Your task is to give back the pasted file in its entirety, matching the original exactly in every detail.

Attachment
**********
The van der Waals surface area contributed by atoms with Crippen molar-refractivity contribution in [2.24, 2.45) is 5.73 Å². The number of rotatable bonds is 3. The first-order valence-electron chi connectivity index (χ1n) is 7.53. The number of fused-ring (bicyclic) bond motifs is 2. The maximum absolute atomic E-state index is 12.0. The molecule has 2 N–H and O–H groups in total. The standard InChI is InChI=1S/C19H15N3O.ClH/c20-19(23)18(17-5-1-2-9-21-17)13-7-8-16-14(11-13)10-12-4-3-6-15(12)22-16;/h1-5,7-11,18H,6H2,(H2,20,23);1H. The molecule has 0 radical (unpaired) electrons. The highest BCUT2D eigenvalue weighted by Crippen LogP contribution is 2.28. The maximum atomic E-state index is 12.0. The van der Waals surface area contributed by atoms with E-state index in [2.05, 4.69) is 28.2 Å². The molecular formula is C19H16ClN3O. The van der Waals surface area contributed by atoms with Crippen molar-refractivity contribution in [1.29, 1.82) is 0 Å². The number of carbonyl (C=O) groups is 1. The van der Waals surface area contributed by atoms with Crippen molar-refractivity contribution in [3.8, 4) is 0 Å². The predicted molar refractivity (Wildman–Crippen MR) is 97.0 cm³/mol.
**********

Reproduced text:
The van der Waals surface area contributed by atoms with Crippen molar-refractivity contribution in [2.24, 2.45) is 5.73 Å². The number of rotatable bonds is 3. The first-order valence-electron chi connectivity index (χ1n) is 7.53. The number of fused-ring (bicyclic) bond motifs is 2. The maximum absolute atomic E-state index is 12.0. The molecule has 2 N–H and O–H groups in total. The standard InChI is InChI=1S/C19H15N3O.ClH/c20-19(23)18(17-5-1-2-9-21-17)13-7-8-16-14(11-13)10-12-4-3-6-15(12)22-16;/h1-5,7-11,18H,6H2,(H2,20,23);1H. The molecule has 0 radical (unpaired) electrons. The highest BCUT2D eigenvalue weighted by Crippen LogP contribution is 2.28. The maximum atomic E-state index is 12.0. The van der Waals surface area contributed by atoms with E-state index in [2.05, 4.69) is 28.2 Å². The molecular formula is C19H16ClN3O. The van der Waals surface area contributed by atoms with Crippen molar-refractivity contribution in [1.29, 1.82) is 0 Å². The number of carbonyl (C=O) groups is 1. The van der Waals surface area contributed by atoms with Crippen molar-refractivity contribution in [3.8, 4) is 0 Å². The predicted molar refractivity (Wildman–Crippen MR) is 97.0 cm³/mol.